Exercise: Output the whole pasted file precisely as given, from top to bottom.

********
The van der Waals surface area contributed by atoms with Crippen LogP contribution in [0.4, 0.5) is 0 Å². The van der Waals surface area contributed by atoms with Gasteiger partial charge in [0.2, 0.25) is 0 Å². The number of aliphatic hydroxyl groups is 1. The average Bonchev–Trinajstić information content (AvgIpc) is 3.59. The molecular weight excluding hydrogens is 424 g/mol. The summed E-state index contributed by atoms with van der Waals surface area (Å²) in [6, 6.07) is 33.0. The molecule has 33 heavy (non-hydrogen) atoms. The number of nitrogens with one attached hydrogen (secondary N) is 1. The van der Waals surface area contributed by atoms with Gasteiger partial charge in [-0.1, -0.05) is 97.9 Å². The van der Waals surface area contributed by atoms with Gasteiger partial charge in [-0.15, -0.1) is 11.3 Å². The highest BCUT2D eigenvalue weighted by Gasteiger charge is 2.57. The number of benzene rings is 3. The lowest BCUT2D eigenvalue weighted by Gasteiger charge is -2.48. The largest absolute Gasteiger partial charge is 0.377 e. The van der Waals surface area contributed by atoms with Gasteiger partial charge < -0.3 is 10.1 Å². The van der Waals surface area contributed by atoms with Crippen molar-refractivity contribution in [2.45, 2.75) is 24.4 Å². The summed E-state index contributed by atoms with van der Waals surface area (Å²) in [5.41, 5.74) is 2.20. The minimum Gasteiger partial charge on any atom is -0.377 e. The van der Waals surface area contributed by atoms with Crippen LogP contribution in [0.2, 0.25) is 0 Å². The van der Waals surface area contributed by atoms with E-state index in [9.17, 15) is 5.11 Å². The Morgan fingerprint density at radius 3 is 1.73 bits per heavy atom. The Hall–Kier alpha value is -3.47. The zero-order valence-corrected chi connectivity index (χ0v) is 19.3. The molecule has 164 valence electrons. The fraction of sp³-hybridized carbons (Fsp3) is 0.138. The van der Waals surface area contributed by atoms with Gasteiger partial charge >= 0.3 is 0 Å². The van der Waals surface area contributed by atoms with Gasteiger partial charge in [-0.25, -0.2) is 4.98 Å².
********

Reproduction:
The van der Waals surface area contributed by atoms with Crippen LogP contribution in [0.4, 0.5) is 0 Å². The van der Waals surface area contributed by atoms with Gasteiger partial charge in [0.2, 0.25) is 0 Å². The number of aliphatic hydroxyl groups is 1. The average Bonchev–Trinajstić information content (AvgIpc) is 3.59. The molecular weight excluding hydrogens is 424 g/mol. The summed E-state index contributed by atoms with van der Waals surface area (Å²) in [6, 6.07) is 33.0. The molecule has 33 heavy (non-hydrogen) atoms. The number of nitrogens with one attached hydrogen (secondary N) is 1. The van der Waals surface area contributed by atoms with Gasteiger partial charge in [-0.1, -0.05) is 97.9 Å². The van der Waals surface area contributed by atoms with Gasteiger partial charge in [-0.15, -0.1) is 11.3 Å². The highest BCUT2D eigenvalue weighted by Gasteiger charge is 2.57. The number of benzene rings is 3. The lowest BCUT2D eigenvalue weighted by Gasteiger charge is -2.48. The largest absolute Gasteiger partial charge is 0.377 e. The van der Waals surface area contributed by atoms with Gasteiger partial charge < -0.3 is 10.1 Å². The van der Waals surface area contributed by atoms with Crippen molar-refractivity contribution in [2.45, 2.75) is 24.4 Å². The summed E-state index contributed by atoms with van der Waals surface area (Å²) in [5.41, 5.74) is 2.20. The minimum Gasteiger partial charge on any atom is -0.377 e. The van der Waals surface area contributed by atoms with Crippen LogP contribution in [0.2, 0.25) is 0 Å². The van der Waals surface area contributed by atoms with E-state index in [9.17, 15) is 5.11 Å². The Morgan fingerprint density at radius 3 is 1.73 bits per heavy atom. The Hall–Kier alpha value is -3.47. The zero-order valence-corrected chi connectivity index (χ0v) is 19.3. The molecule has 164 valence electrons. The fraction of sp³-hybridized carbons (Fsp3) is 0.138. The van der Waals surface area contributed by atoms with Gasteiger partial charge >= 0.3 is 0 Å². The van der Waals surface area contributed by atoms with Gasteiger partial charge in [-0.25, -0.2) is 4.98 Å².